Ivory Coast President Laurent Gbagbo has named a prime minister as part of an agreement to end four months of civil war. He had accepted the peace agreement earlier Saturday at a summit in Paris. Mr. Gbagbo's sudden acceptance was both dramatic and welcomed by the other participants.
For more than 24 hours after the Ivory Coast government, rebels and political parties reached agreement on a power sharing arrangement, President Gbagbo withheld his approval.
In a 90 minute meeting Friday, French President Jacques Chirac was believed to have urged Mr. Gbagbo to seize what the French considered an opportunity to avert disaster.
But a summit of Mr. Chirac, eight West African heads of state and United Nations Secretary-General Kofi Annan began Saturday with Mr. Gbagbo maintaining his silence. Under pressure from the others he finally accepted the plan.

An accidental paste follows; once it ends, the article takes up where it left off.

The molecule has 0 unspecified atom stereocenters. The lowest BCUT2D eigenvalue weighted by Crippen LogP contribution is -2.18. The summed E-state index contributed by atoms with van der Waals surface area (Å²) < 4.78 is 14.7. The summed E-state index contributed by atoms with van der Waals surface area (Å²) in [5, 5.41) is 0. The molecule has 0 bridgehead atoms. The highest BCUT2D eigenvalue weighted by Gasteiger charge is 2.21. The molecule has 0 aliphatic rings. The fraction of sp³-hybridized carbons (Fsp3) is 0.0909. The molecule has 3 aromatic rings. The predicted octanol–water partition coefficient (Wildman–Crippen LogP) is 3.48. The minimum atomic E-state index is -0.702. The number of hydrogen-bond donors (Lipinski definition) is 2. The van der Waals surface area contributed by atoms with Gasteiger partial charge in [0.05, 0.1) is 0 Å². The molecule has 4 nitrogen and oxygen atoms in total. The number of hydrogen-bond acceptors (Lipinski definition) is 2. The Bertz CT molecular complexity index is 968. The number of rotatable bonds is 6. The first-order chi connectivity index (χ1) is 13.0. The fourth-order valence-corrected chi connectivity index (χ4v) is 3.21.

Ivory Coast will have a government of national reconciliation that includes rebel and opposition representatives. Its prime minister, who will hold much of the power but will not be able to run for president, will be Seydou Diarra, who is a Muslim from the rebel-held north and was prime minister just prior to Mr. Gbagbo's election in 2000. His government will decide when to hold new elections. The rebels will disarm.
The summit will endorse the agreement. Its participants also talked about implementing the peace accord. Supporters of both the government and the rebel factions have indicated they will oppose it.
There was also discussion of regional confidence building measures. The four month old civil war in Ivory Coast has also led to increased tensions with neighbors Liberia and Burkina Faso.